• So, what really happened here? Well, there’s actually a hard-coded limit in Scuttlebutt due to an offset codec that it uses. This hard-coded limit is about 4.2 gigabytes. After that limit is reached, it’s not a graceful failure. Basically, the Scuttlebutt client will just seize up, and it will never restart.
  • This was not something new to us. We’ve actually been aware of this issue going a long while back, as far as September 6th of 2019. we extensively tested the oracle v2 code base for about a year before multi collateral DAI even launched. This was one of the issues that we ran into and documented. We calculated how often we would encounter this message. The factors are that there are a certain number of feeds. There’s a certain number of collateral types. There’s also a certain frequency at which you have to update the prices of assets. Therefore with the feed and the number of collateral types, we projected far enough into the future that we wouldn’t exceed the limits of those models. We saw that the frequency of price updates is actually much, much bigger than during our testing phase. We were led to believe that we had about 18 months to migrate to a new Scuttlebutt network with the original calculations before we would hit this issue. Nonetheless, as it stands, we’re earlier than 18 months. MC multi-collateral DAI just turned one a few weeks ago. We hit this threshold much, much quicker than we had initially anticipated.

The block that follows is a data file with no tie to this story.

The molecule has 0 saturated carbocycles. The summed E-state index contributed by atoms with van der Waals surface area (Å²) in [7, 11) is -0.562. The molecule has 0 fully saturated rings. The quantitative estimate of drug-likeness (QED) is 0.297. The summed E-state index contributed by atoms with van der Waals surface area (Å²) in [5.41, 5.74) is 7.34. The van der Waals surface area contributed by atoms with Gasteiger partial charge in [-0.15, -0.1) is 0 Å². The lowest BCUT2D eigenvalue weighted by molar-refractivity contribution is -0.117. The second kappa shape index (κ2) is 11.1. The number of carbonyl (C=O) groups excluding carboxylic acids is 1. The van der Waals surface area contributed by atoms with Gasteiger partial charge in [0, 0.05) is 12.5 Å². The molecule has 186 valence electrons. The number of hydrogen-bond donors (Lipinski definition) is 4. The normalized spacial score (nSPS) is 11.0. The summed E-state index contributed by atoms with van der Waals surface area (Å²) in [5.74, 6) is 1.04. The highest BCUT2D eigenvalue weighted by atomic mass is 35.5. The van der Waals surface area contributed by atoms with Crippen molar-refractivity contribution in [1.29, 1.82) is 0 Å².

• what are we doing about it? Since we launched the Maker oracle protocol, our goal has just been de-risking the oracles across the board. The aim is that we have a hundred percent uptime, and we want to be redundant on different levels. On the one hand, we want to be infrastructure redundant so that no one piece of infrastructure can go down that will affect us. On the other hand, we want to have implementation redundancy, so there’s no one tool that we rely on where a bug in the tool affects every person on the network that we don’t experience any downtime from that. We call this infrastructure redundancy and implementation redundancy. Regarding implementation redundancy, we’ve been quite busy working on it for the past year. This includes coming up with multiple price tools. Instead of just using a single price tool called Setzer, we have another price tool called Gofer. The idea is that you would run both in parallel. If one doesn’t work, the node and the feed would just flip over and use the other. This is on the pricing tool side. One of the things that we’re working on right now is the transport layer side. The transport layer is this network where price messages can be transmitted and distributed. Scuttlebutt right now is the only transport layer. But we’ve been working for the past quarter and a half on integrating lib p2p as another transport layer that would be in parallel. What’s frustrating about this is that had this event happen, if we were to hit this state size limit, say two months in the future, it wouldn’t have affected us in the slightest. We would have already had lib p2p integrated. In terms of mitigations, we’ve already been working on this for quite some time. It’s actually quite frustrating the timing of this how it happened.